Government mulls fixing car prices in Pakistan

car prices

Pakistani automakers are preparing to raise car prices again shortly after lowering them, however, their ambitions thwarted when government took a stand against the excessive price hikes.

According to a recent media report, the government has asked the automakers justify their price increases, and has threatened to prosecute them under the profiteering law.  

Why is Government Upset With the Automakers? 

In July, the government slashed taxes on all locally produced cars for the first time in the history of the Pakistani automobile sector. All automakers decreased automobile costs as a result of the tax relief. 

Read more: Govt to increase prices of locally assembled cars to eliminate ‘own money’

However, only a month later, one company attempted to raise costs once more. Fortunately, the government stepped in and requested the corporation to postpone the price increase.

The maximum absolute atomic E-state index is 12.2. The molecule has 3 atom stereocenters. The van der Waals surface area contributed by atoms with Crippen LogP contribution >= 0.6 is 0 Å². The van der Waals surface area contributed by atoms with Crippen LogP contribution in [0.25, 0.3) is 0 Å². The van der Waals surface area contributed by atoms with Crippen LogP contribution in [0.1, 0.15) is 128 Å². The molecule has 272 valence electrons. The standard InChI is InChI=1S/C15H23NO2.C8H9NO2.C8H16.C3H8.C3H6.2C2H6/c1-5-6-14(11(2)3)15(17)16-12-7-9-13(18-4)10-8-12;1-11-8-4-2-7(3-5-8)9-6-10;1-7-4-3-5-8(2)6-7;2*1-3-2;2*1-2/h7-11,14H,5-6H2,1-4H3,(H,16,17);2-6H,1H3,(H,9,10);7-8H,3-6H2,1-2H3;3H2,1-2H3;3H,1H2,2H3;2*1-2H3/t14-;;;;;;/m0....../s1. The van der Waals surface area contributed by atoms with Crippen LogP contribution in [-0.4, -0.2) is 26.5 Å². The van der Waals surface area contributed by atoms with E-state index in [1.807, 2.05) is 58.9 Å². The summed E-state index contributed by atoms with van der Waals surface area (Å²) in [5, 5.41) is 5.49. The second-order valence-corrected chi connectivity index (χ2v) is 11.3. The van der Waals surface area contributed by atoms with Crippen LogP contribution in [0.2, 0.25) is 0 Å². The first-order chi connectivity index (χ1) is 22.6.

That was the first warning sign for the automakers, but they continued to anticipate price hikes. The government has no choice but to be forthright and issue a warning.  

Government’s Warning Letter against rise in car prices  

The Ministry of Industries and Production (MoIP) has written to the Engineering Development Board to address the issue of rising car prices. The following was written in the letter: 

“Recently, the government provided significant tax cuts to automobile manufacturers in order to make automobiles more affordable to the general public. While the vehicle manufacturers first reduced their prices in response to the concessions, it now looks that they want to raise prices, despite the fact that it has only been a few weeks since the concessions were granted and there has been no increase in production costs. 

This situation is clearly unacceptable, and the government may have no choice but to take regulatory action, such as price fixing under the 1977 Price Control and Prevention of Profiteering and Hoarding Act. 

As a result, you are directed to instruct automobile makers to produce their costing structures, failing which, unilateral price fixing actions will be required.” 

The government has put a stop to vehicle firms’ ability to manipulate prices whenever and however they choose. Now we will see for how long government can hold these prices. 

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